The Future Is Here
We may earn a commission from links on this page

Synaptics: PC Trackpads Getting Four-Finger Gestures

We may earn a commission from links on this page.

PC trackpads have tended to lag behind their MacBook counterparts, but the gap's narrowing today. Synaptics—the same folks who introduced the buttonless, clickable PC trackpad last year, are adding four-finger gestures and more goodies with their TouchPad-IS platform.


In addition to the multi-finger action, Synaptics is showing off what it calls ClickEQ: a uniform force and uniform click depth trackpad designed for smaller form notebooks and netbooks that saves real estate by eliminating the need for buttons.

It's not clear yet when these upgrades will reach OEMs—and, subsequently, your computers—but as someone who enjoys a good four-fingered swipe now and then, I hope it's soon.

Synaptics Demonstrates ClickPad™ and Gesture Innovations at COMPUTEX

More Intuitive Features Enable an Exciting and Productive PC Experience

Taipei, Taiwan – June 1, 2010 – Expanding its market-winning TouchPad™ family of solutions, Synaptics Inc. (NASDAQ: SYNA), a leading developer of human interface solutions for mobile computing, communications, and entertainment devices, is demonstrating several industry firsts at COMPUTEX 2010. The newest touch technologies bring a broad range of customization and usage models to PC OEMs, application developers, and consumers.

Synaptics is showing the first, fully capable, multi-finger PC TouchPad-IS™ family of products, which can accurately recognize four-finger gestures (the PS/2 interface maximum), based on Synaptics' new Image Sensing Technology. The new TouchPad-IS platform, found in the Series 3 TouchPad's and ClickPads, also demonstrate SYNAPTICS | SmartSense™ technology, which prevents accidental activation of the cursor when a user's palm unintentionally contacts the TouchPad. This latest TouchPad development brings multi-finger capabilities of a touchscreen right onto the PC TouchPad.

Building on its ClickPad™ product launched at COMPUTEX 2009, Synaptics is demonstrating SYNAPTICS | ClickEQ™, the industry's first hinge-less uniform force, uniform click depth ClickPad mechanical design, which makes it easier for users to activate typical "button" actions. Addressing the exacting demands of smaller and standard notebook PC form factors, ClickPad eliminates the need for physical buttons — the TouchPad is the button — and provides a larger area for gestures.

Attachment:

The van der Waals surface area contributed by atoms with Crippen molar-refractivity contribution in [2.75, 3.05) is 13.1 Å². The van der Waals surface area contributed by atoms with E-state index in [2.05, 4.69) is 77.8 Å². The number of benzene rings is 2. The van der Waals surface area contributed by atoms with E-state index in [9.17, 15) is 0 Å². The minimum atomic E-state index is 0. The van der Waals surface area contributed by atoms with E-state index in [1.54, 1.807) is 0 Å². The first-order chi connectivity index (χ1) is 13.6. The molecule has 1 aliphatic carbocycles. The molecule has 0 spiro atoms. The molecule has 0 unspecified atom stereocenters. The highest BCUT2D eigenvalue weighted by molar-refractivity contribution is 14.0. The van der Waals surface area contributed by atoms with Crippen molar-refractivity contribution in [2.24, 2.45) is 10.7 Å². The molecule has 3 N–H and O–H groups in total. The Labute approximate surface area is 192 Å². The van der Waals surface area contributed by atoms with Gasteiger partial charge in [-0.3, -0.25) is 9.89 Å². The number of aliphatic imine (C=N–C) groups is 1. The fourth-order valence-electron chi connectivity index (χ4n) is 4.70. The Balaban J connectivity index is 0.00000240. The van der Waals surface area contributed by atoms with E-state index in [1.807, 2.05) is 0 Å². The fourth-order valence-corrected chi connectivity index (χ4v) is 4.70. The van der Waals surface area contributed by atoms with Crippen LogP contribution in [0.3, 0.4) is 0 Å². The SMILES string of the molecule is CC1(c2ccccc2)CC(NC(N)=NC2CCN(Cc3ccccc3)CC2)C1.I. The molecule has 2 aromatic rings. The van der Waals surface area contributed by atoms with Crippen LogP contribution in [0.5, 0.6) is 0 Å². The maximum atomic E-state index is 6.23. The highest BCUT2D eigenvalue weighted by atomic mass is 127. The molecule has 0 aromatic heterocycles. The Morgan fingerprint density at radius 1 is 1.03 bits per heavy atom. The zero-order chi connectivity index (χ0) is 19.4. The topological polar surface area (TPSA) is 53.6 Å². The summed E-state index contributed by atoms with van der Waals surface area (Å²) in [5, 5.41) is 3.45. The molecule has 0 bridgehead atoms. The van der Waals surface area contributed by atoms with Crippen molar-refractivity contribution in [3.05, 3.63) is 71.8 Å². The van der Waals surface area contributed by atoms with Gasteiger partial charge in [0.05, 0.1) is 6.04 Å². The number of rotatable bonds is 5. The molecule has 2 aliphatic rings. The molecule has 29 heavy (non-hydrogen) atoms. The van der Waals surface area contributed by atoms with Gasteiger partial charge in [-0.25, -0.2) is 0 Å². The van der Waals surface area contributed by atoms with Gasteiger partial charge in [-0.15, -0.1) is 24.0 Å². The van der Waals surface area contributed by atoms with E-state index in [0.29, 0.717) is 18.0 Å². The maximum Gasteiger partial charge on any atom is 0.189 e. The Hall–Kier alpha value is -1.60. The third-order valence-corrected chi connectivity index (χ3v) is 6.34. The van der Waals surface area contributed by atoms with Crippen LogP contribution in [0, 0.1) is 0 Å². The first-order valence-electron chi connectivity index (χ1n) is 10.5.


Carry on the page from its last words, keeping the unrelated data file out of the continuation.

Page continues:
In addition, the new Synaptics ClickPad features ClickSmart™ technology, which enables users to control the left and right button commands on their ClickPad universally. Users and OEMs are not burdened with having to select click usage behaviors. ClickSmart provides a new "universal" support mode that accommodates both traditional and modern user click behaviors.

"Both content creation and consumption on the notebook PC are quickly evolving, and we continue to develop TouchPad technology that helps our OEM customers to differentiate their products and stay ahead," said Mark Vena, vice president of Synaptics' PC business unit. "With our strong leadership position in the notebook TouchPad space, Synaptics' solutions have been exposed to a wide range of business and consumer usage models — giving us an expert perspective on how to shape human interfaces for consumer electronics."

Instrumental in the new Series 3 TouchPad family, are new gesture capabilities in the SYNAPTICS | Gesture Suite™ (SGS™) and updated SYNAPTICS | Scrybe™ gesture workflow technology. A user-profiles feature is included that lets TouchPad users store their preferred settings and allows OEMs to offer recommended settings, which eases customer support. Additionally, new OEM customization capabilities for Synaptics gesture workflow technology, Scrybe (, will be previewed.

"Together, the Synaptics Series 3 TouchPad Family with the latest gesture technologies provide OEMs and application developers the most flexibility and differentiation in notebook PC designs, and give users more control over the way they navigate documents, music, videos, and the Internet," said Ted Theocheung, Synaptics general manager of PC and digital home ecosystem. "A new API extends enhanced gesture technology into rich touch experiences for OEM and application developer solutions."